How to quit a job you hate 

It’s Monday, it’s 7am, and your alarm is going off, but you just can’t bring yourself to get out of bed. Your weekend of carefree bliss is behind you, and it’s time to do another 5-day slog at a job you loathe. But how to quit a job you hate?  

Unfortunately, it’s estimated that over 16% of Brits either dislike or hate their job – a shocking statistic when you think about it. But what’s even worse, is how many people find it difficult to do something about it… 

So, if you hate your job and are thinking of quitting, this article is for you. There are a few steps to take in order to make it as painless as possible – for both you and your boss – and how to leave on the best terms.  

But, before you quit…  

 Try tmake iwork 

Before you make and drastic decisions, really think about it; the reasons why you hate your job, and if there are any ways you could improve your situation while you’re there before jumping ship. Similar to being in a relationship, you shouldn’t quit a job before you’ve tried to make it work. Ask yourself; would transferring to another team help? How about working different hours? Is it a certain co-worker or manager that you don’t get on with, or do you not enjoy the actual work you do? Once you’ve established these things, it will be easier to build your case if you do decide to go, or help you to make any changes that will ensure a more enjoyable 9-5.  

Make sure you can afford it 

The moment you resign, your budgets and disposable income will take a hit. Even if you have some savings to fall back on, it’s worth sitting down and properly doing the maths to figure out how soon you need to find a new job. Make a monthly or weekly budget and stick to it. It may mean foregoing that boozy night out with your friends, or skipping your usual morning latte, but if there is no immediate pay check on the horizon, then every little helps!  

Don’t lose motivation 

Continuing to put in hard graft when you hate your job is hard, especially if you are working your notice period. But remember to not slack off too much, as you want to leave a lasting (and positive) impression on the company you are leaving behind. The last thing you want to happen is to get fired before you’re ready to go! So stay professional and it will reflect better on you in the long run.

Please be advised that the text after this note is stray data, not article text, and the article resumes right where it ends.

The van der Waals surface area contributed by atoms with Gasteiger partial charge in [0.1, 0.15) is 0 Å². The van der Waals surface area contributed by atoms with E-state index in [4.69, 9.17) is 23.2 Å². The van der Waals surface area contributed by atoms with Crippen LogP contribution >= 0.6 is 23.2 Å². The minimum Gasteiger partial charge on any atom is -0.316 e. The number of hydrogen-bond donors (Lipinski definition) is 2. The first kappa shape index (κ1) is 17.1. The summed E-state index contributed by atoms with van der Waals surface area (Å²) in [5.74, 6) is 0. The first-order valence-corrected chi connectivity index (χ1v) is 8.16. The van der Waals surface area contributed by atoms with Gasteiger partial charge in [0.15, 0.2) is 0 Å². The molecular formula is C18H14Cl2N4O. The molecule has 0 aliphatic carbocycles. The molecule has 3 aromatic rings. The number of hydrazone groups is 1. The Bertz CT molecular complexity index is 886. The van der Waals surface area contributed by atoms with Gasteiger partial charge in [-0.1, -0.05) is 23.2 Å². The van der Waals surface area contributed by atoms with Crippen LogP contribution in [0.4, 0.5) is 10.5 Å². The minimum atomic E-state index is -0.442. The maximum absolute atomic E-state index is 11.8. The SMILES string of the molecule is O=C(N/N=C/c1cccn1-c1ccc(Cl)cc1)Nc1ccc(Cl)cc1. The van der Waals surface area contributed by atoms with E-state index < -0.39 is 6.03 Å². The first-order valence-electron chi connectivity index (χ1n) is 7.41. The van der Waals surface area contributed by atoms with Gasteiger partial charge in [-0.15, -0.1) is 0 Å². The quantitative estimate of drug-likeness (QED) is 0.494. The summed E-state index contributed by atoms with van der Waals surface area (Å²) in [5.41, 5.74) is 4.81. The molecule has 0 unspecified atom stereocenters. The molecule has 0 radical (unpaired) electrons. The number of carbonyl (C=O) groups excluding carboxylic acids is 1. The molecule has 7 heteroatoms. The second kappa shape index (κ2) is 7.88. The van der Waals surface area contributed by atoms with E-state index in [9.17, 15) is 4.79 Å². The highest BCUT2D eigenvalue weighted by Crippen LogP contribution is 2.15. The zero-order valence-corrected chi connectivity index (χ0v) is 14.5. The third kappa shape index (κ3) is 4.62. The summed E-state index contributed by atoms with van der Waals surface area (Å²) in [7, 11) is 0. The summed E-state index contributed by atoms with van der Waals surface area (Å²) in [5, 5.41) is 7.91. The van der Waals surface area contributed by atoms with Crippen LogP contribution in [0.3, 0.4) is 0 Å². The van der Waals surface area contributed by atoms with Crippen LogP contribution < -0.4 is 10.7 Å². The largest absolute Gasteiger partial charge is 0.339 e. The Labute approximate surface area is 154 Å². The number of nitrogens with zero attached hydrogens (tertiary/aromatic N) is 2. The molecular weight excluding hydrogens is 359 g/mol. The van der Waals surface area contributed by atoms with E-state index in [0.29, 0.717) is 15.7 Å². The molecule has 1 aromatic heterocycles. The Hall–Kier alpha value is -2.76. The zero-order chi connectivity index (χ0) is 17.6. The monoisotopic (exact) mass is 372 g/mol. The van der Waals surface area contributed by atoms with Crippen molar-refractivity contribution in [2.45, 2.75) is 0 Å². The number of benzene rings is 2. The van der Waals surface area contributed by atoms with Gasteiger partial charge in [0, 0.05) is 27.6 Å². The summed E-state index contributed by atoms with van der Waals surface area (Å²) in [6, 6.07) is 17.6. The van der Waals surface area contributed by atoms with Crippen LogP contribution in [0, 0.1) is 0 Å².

HR iyour friend 

Your company should have a HR advisor, and this is your time to use them! Tell them exactly why you are thinking of leaving, and they will often try to help resolve some of your issues, or put you in touch with someone who can! Make an appointment and prepare exactly what you want to say beforehand, so as not to miss anything. You never know, they could hold they key to your job happiness without you needing to leave…  

Once you’re ready to go 

Sharing icaring 

Once you’ve made up your mind that it’s time to jump ship, share your thoughts with those close to you, to make sure they agree with your decision and you’re not blinkered by any circumstances or situations at work. As much as you may trust and get on with some colleagues, try and refrain from turning to them for this, and confide in a partner or family member instead! It’s also particularly unwise to vent your frustrations on social media. Steer clear of Twitter and Facebook, as future employers may be able to see these posts!   

Get that CV ready 

Perfect the art of self-selling! In the not-too-distant future, you’ll be applying for a lot of roles and sending your CV out to a whole host of potential employers, so make sure it’s up to date and reflecting your experience in the best possible light. Update your LinkedIn account, too, as many companies use this to check out your experience. Our tip is to get as many references, links to your work, and recommendations from previous co-workers as you can, to make yourself as desirable (in a work-sense!) as possible.  

Don’t overload your schedule  

Once you have some interview dates stacking up, try not to overload your days with too many interviews. They can be quite stressful and it may take you a day or two between meetings to get your head back into the next one. So take it slow, go at your own pace, and ensure you are putting your best food forward each time.  




Rachel Cleverley writes for Inspiring Interns, which specialises in finding candidates their perfect graduate jobs. To browse our internships London listings, visit our website.